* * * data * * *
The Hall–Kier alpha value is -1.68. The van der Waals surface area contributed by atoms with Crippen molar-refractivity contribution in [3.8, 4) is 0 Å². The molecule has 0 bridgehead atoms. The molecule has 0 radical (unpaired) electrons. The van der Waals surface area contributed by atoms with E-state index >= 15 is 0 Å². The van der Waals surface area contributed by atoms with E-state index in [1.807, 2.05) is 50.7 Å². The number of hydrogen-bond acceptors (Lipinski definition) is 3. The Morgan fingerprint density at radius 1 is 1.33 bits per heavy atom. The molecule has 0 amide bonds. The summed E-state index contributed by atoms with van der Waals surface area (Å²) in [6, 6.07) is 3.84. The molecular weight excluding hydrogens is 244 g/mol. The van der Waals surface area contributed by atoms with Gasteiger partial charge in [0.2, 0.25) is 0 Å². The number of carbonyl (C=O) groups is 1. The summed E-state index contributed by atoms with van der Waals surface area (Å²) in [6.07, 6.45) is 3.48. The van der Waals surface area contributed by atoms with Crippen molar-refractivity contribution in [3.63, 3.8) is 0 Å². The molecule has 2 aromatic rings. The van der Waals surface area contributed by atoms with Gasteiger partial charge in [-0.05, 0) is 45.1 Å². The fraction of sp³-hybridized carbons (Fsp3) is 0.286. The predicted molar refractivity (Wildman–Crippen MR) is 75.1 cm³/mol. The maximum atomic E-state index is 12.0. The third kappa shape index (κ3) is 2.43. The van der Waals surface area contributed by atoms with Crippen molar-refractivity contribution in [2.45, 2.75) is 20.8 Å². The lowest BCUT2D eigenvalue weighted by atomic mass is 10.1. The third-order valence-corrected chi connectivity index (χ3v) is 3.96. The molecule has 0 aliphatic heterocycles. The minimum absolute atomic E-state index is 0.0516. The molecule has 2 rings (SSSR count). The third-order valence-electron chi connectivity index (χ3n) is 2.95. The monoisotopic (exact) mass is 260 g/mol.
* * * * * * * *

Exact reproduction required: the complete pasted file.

The Hall–Kier alpha value is -1.68. The van der Waals surface area contributed by atoms with Crippen molar-refractivity contribution in [3.8, 4) is 0 Å². The molecule has 0 bridgehead atoms. The molecule has 0 radical (unpaired) electrons. The van der Waals surface area contributed by atoms with E-state index >= 15 is 0 Å². The van der Waals surface area contributed by atoms with E-state index in [1.807, 2.05) is 50.7 Å². The number of hydrogen-bond acceptors (Lipinski definition) is 3. The Morgan fingerprint density at radius 1 is 1.33 bits per heavy atom. The molecule has 0 amide bonds. The summed E-state index contributed by atoms with van der Waals surface area (Å²) in [6, 6.07) is 3.84. The molecular weight excluding hydrogens is 244 g/mol. The van der Waals surface area contributed by atoms with Gasteiger partial charge in [0.2, 0.25) is 0 Å². The number of carbonyl (C=O) groups is 1. The summed E-state index contributed by atoms with van der Waals surface area (Å²) in [6.07, 6.45) is 3.48. The van der Waals surface area contributed by atoms with Crippen molar-refractivity contribution in [3.63, 3.8) is 0 Å². The molecule has 2 aromatic rings. The van der Waals surface area contributed by atoms with Gasteiger partial charge in [-0.05, 0) is 45.1 Å². The fraction of sp³-hybridized carbons (Fsp3) is 0.286. The predicted molar refractivity (Wildman–Crippen MR) is 75.1 cm³/mol. The maximum atomic E-state index is 12.0. The third kappa shape index (κ3) is 2.43. The van der Waals surface area contributed by atoms with Crippen molar-refractivity contribution in [2.45, 2.75) is 20.8 Å². The lowest BCUT2D eigenvalue weighted by atomic mass is 10.1. The third-order valence-corrected chi connectivity index (χ3v) is 3.96. The molecule has 0 aliphatic heterocycles. The minimum absolute atomic E-state index is 0.0516. The molecule has 2 rings (SSSR count). The third-order valence-electron chi connectivity index (χ3n) is 2.95. The monoisotopic (exact) mass is 260 g/mol.